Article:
Outdoor Water Bowl…

The heat wave is upon us.

The whole of next week is forecast to be above 100°.

And as usual, most Texans and all ex-patriots, are wondering,

“Why am I here?”

Life suddenly becomes an indoor affair; I have friends who do not venture out for all of July and August; I have some who remain behind closed doors for as long as June-September.

I can tell they’re retired.

Personally I don’t have time to become housebound for the summer…

But for some reason this year I can appreciate their wisdom…

Perhaps I’m getting older…

Possibly my tolerance for the heat has diminished…

Or maybe I’m tired of the un-relenting cycle after 30 some odd years…

I do know that this year summer crept up and pounced.

There was no spring to gentle the advance of the scorches of 90° days.

Quite astoundingly it went from rainy and cool to a furnace and I hadn’t had a chance to ease myself out of my sweaters and jeans and into my flip flops and shorts before I was gasping for breath in the humidity.

The seeds in my gardens missed their cues to shyly emerge, they scratched their little plant heads in the premature heat, turned over in their beds and went back to sleep.

At least that’s what it looked like to me on the surface.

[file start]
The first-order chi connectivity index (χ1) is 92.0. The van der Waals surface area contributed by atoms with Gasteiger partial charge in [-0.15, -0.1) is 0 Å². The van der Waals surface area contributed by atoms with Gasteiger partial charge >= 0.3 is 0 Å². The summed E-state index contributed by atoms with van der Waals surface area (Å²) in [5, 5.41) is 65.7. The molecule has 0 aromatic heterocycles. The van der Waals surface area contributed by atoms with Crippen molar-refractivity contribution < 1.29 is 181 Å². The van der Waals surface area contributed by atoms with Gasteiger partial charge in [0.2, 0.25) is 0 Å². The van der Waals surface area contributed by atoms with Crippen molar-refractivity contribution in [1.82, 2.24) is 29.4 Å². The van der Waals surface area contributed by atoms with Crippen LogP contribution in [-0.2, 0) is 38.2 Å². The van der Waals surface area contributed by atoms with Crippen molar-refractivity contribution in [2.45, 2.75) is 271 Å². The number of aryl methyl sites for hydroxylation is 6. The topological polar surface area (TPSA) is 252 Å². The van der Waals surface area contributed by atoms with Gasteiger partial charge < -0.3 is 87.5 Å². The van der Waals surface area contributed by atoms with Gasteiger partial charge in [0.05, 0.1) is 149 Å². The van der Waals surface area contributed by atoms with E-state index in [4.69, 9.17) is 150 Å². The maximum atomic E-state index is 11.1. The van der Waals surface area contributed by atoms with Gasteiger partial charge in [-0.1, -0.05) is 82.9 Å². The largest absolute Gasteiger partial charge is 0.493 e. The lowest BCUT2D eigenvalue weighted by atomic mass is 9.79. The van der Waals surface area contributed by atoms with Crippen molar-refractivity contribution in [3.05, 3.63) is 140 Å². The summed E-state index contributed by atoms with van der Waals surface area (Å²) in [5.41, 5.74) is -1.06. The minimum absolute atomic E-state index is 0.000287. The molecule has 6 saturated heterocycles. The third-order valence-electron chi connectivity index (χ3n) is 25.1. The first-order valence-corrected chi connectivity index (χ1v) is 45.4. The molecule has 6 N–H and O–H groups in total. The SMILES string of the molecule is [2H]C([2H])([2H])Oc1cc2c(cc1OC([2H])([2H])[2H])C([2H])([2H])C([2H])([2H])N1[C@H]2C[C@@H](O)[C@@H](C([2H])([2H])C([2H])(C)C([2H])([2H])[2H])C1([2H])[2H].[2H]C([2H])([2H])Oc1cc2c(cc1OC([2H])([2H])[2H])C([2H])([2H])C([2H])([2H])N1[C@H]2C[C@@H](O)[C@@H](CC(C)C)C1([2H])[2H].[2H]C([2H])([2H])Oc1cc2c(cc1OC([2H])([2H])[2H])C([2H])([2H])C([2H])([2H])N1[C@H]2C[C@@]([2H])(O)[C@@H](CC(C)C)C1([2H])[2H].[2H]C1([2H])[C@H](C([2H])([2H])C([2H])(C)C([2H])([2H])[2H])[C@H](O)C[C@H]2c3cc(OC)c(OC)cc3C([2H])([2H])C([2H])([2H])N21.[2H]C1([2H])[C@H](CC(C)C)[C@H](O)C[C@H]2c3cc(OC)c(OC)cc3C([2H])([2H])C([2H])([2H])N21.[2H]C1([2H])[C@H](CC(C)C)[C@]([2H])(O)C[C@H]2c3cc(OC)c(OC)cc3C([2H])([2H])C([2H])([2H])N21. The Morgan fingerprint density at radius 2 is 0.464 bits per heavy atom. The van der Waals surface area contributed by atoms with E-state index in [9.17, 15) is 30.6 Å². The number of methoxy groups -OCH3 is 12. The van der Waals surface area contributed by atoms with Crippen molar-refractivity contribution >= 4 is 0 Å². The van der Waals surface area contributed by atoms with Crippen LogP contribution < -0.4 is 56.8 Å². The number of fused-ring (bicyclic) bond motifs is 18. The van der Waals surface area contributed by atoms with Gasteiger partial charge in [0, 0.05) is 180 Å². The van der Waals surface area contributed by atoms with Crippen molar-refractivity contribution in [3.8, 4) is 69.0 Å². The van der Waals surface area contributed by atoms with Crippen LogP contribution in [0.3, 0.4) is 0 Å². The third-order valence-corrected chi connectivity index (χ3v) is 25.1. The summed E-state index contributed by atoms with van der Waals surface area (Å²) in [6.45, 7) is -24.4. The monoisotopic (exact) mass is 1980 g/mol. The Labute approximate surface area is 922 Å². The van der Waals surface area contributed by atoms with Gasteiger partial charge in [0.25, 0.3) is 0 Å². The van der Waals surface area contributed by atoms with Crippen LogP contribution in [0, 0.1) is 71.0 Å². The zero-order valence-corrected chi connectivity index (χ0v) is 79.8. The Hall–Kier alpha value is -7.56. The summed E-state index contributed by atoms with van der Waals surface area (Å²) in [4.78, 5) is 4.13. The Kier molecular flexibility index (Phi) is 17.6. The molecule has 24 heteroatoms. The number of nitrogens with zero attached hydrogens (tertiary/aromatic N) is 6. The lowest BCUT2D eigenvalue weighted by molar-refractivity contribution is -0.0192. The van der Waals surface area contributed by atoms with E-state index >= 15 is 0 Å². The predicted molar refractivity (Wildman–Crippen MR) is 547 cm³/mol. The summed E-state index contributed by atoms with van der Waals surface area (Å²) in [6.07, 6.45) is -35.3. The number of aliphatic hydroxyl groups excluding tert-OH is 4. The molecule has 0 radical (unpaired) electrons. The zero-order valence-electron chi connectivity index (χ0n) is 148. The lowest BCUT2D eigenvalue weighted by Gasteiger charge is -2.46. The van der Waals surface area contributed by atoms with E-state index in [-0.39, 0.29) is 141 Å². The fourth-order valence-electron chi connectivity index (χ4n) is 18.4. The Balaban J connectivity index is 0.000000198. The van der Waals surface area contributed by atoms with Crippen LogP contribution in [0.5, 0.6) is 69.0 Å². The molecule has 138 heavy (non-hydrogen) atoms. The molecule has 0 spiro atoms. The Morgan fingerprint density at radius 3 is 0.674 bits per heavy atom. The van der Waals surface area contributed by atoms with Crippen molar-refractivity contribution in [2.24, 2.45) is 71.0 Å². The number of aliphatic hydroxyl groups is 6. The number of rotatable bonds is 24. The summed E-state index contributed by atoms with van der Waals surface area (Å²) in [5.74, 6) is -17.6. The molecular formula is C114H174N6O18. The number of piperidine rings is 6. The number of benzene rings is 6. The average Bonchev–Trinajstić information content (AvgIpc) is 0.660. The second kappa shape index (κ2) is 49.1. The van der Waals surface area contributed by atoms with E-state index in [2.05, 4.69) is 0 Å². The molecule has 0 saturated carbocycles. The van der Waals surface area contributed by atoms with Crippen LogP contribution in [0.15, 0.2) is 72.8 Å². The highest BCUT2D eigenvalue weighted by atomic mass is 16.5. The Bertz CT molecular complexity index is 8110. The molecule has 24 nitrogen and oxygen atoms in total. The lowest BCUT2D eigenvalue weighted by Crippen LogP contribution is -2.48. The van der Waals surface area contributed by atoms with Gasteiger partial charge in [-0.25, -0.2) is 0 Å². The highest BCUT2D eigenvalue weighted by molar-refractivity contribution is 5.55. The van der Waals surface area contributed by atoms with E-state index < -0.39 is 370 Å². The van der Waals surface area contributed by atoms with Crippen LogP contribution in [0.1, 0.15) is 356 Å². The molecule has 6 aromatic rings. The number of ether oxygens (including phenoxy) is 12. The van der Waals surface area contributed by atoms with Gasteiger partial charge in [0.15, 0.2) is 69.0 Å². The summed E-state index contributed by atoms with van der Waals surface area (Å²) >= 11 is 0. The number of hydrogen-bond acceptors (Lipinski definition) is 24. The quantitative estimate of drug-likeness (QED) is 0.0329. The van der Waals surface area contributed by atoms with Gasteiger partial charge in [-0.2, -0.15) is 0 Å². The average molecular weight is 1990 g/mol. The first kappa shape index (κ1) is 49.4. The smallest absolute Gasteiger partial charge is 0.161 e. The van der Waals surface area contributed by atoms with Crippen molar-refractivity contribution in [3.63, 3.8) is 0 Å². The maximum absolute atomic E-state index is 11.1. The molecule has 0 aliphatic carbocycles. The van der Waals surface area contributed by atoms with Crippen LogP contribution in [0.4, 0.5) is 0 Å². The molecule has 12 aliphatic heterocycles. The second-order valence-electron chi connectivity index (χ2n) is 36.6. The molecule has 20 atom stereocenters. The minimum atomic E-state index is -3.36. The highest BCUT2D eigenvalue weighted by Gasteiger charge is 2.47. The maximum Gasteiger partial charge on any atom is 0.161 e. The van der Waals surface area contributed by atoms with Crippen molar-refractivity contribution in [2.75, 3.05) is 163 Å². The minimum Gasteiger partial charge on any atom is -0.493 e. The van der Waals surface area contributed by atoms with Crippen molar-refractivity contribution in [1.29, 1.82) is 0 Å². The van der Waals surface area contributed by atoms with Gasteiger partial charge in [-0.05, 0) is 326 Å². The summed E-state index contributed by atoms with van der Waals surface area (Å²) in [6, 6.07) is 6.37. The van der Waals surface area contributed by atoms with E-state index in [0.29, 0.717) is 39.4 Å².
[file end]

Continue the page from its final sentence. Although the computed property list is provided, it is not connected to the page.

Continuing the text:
“I just want to skip the summer and go straight to September,” I told Hubs, “I’m dreading the exhaustion, the lack of stamina, the ennui brought on by my weather app. and it’s temperature display ’104° feels like 109°.’”  He nodded.  As a bona-fide Texan he’s felt it all.

The grass has been dead for weeks, none of my usual wildflowers have sprawled across the fields, anything with a petal hesitated before blooming, then turned brown and drooped likes rows of hung-men dangling from their gallows.


My beds have been looking like the end of August since the beginning of June.

By the middle of July I’d given up my daytime walks to head out before sunrise in the relative coolth of 85° and I know I’m an acclimatized Texan when the heat index hits 109° and a southerly breeze in my face feels cool at 95°.

Our land is embraced by two creeks, one is fed from an uphill spring and the other is ephemeral, rising when the rainfall is heavy.

Both are dry.

I’ve filled up a large, rubbermaid water bowl and set it close enough to our front porch so that Hubs and I can watch some of the smaller birds fly in for a splash.

The cardinals have tentatively adopted it this year and the male sits in my Vitex to keep guard, cheeping loudly while his female flies down, veers off, makes another pass, getting a little closer each time, until she nervously perches on the edge to sip the cool water while her mate keeps up his tweeting.

On my return from my morning walk today I saw something else taking advantage of the large (to them) body of water,


a couple of mud daubers just hanging off the side quenching their thirsts.


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